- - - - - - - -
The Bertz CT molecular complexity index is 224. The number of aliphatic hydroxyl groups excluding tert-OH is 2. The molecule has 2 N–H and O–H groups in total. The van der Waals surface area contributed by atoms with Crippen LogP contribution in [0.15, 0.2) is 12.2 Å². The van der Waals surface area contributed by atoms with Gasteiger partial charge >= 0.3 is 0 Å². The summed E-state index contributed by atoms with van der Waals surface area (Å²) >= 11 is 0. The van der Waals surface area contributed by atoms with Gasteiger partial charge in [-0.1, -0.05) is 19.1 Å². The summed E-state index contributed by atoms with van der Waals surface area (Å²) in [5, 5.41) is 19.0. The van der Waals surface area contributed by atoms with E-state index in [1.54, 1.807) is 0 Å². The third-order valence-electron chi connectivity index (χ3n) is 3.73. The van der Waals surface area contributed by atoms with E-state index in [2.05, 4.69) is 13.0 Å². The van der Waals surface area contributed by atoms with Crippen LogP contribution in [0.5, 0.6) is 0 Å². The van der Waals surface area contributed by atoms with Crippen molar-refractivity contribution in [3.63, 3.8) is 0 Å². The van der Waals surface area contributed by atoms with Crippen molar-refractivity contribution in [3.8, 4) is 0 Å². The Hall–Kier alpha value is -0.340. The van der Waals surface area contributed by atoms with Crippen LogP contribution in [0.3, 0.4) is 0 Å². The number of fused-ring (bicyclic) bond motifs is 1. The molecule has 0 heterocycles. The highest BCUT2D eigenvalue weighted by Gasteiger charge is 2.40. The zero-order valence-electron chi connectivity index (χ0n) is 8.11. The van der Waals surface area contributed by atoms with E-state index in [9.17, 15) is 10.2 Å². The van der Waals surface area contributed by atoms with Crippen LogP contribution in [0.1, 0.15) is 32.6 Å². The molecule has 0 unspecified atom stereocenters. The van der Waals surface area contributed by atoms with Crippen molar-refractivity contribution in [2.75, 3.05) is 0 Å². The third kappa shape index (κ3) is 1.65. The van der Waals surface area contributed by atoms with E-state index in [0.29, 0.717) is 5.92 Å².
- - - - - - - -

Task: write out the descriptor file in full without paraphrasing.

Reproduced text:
The Bertz CT molecular complexity index is 224. The number of aliphatic hydroxyl groups excluding tert-OH is 2. The molecule has 2 N–H and O–H groups in total. The van der Waals surface area contributed by atoms with Crippen LogP contribution in [0.15, 0.2) is 12.2 Å². The van der Waals surface area contributed by atoms with Gasteiger partial charge >= 0.3 is 0 Å². The summed E-state index contributed by atoms with van der Waals surface area (Å²) >= 11 is 0. The van der Waals surface area contributed by atoms with Gasteiger partial charge in [-0.1, -0.05) is 19.1 Å². The summed E-state index contributed by atoms with van der Waals surface area (Å²) in [5, 5.41) is 19.0. The van der Waals surface area contributed by atoms with E-state index in [1.54, 1.807) is 0 Å². The third-order valence-electron chi connectivity index (χ3n) is 3.73. The van der Waals surface area contributed by atoms with E-state index in [2.05, 4.69) is 13.0 Å². The van der Waals surface area contributed by atoms with Crippen LogP contribution in [0.5, 0.6) is 0 Å². The van der Waals surface area contributed by atoms with Crippen molar-refractivity contribution in [3.63, 3.8) is 0 Å². The van der Waals surface area contributed by atoms with Crippen molar-refractivity contribution in [3.8, 4) is 0 Å². The Hall–Kier alpha value is -0.340. The van der Waals surface area contributed by atoms with Crippen LogP contribution in [0.3, 0.4) is 0 Å². The number of fused-ring (bicyclic) bond motifs is 1. The molecule has 0 heterocycles. The highest BCUT2D eigenvalue weighted by Gasteiger charge is 2.40. The zero-order valence-electron chi connectivity index (χ0n) is 8.11. The van der Waals surface area contributed by atoms with E-state index in [9.17, 15) is 10.2 Å². The van der Waals surface area contributed by atoms with Crippen LogP contribution in [0.1, 0.15) is 32.6 Å². The molecule has 0 unspecified atom stereocenters. The van der Waals surface area contributed by atoms with Crippen molar-refractivity contribution in [2.75, 3.05) is 0 Å². The third kappa shape index (κ3) is 1.65. The van der Waals surface area contributed by atoms with E-state index in [0.29, 0.717) is 5.92 Å².